While prostitution in Singapore is considered a legal business, what this actually means is that police ‘tolerates’ a certain number of brothels where prostitutes are controlled and periodically screened for health check-ups. As several members of the audience pointed out, there are women who deliberately want to work as prostitutes. For these cases labour rights should be improved to enable them to, for instance, complain about issues without being penalised.
However, as Dr Yea’s report shows, there are still too many cases in which vulnerable women (especially from surrounding countries such as Indonesia, Philippines or Thailand) are forced into prostitution as a result of coercion by a third party. Many of these women initially agreed to come and work in Singapore’s entertainment industry as singers or waitresses. However they discover the tough truth right after landing in the country. On top of that, most of them automatically carry a huge economic burden, which often makes their situation desperate.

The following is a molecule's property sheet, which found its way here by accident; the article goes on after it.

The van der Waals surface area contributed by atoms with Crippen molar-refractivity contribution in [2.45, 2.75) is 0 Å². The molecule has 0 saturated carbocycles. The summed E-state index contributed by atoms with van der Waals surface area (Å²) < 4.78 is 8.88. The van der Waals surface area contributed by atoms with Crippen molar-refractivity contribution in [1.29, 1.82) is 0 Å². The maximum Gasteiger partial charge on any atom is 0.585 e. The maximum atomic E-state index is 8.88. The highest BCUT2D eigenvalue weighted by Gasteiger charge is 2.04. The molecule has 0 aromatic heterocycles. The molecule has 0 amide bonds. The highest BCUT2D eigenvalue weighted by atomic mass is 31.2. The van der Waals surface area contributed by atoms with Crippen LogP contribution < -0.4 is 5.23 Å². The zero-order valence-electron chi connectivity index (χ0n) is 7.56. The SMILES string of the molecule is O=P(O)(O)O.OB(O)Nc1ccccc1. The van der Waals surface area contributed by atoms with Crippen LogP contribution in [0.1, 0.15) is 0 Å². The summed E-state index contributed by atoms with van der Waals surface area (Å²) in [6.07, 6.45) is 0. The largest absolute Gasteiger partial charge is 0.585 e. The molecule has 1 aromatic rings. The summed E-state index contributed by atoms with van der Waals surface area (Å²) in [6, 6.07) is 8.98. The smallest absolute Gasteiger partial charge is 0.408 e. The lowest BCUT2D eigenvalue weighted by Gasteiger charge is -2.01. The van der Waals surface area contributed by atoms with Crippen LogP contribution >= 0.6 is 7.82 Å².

Since demand for prostitution services will not seem to end in the foreseeable future, we must not turn a blind eye to sex trafficking in Singapore. If you would like to know more about this and other topics related to the abuse of women, you can visit the website of several organisations that are trying to improve the lives of these women, namely: The Project X (http://theprojectx.org/), HOME (http://home.org.sg/ ) and Tabitha Foundation Singapore (http://www.tabithasingapore.com/ )
By Victoria Orellana